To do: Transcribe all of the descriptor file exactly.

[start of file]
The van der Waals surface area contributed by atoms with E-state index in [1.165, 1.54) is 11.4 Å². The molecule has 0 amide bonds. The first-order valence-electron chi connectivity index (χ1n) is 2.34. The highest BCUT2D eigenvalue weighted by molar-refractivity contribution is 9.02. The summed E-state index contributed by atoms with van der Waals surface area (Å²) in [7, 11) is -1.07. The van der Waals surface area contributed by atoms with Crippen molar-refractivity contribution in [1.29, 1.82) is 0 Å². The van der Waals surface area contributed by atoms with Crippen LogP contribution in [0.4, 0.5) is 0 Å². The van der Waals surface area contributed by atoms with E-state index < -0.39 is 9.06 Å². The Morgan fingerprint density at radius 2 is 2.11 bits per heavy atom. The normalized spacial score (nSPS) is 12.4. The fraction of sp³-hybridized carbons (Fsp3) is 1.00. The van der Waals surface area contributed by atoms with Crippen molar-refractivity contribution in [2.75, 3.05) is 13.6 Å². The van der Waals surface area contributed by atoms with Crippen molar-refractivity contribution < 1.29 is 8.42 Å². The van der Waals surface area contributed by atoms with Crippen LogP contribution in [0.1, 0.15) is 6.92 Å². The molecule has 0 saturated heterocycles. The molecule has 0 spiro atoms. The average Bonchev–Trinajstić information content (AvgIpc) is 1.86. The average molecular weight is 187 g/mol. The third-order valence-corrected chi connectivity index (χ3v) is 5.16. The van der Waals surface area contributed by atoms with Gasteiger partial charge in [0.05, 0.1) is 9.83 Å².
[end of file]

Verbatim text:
The van der Waals surface area contributed by atoms with E-state index in [1.165, 1.54) is 11.4 Å². The molecule has 0 amide bonds. The first-order valence-electron chi connectivity index (χ1n) is 2.34. The highest BCUT2D eigenvalue weighted by molar-refractivity contribution is 9.02. The summed E-state index contributed by atoms with van der Waals surface area (Å²) in [7, 11) is -1.07. The van der Waals surface area contributed by atoms with Crippen molar-refractivity contribution in [1.29, 1.82) is 0 Å². The van der Waals surface area contributed by atoms with Crippen LogP contribution in [0.4, 0.5) is 0 Å². The van der Waals surface area contributed by atoms with E-state index < -0.39 is 9.06 Å². The Morgan fingerprint density at radius 2 is 2.11 bits per heavy atom. The normalized spacial score (nSPS) is 12.4. The fraction of sp³-hybridized carbons (Fsp3) is 1.00. The van der Waals surface area contributed by atoms with Crippen molar-refractivity contribution in [2.75, 3.05) is 13.6 Å². The van der Waals surface area contributed by atoms with Crippen molar-refractivity contribution < 1.29 is 8.42 Å². The van der Waals surface area contributed by atoms with Crippen LogP contribution in [0.1, 0.15) is 6.92 Å². The molecule has 0 saturated heterocycles. The molecule has 0 spiro atoms. The average Bonchev–Trinajstić information content (AvgIpc) is 1.86. The average molecular weight is 187 g/mol. The third-order valence-corrected chi connectivity index (χ3v) is 5.16. The van der Waals surface area contributed by atoms with Gasteiger partial charge in [0.05, 0.1) is 9.83 Å².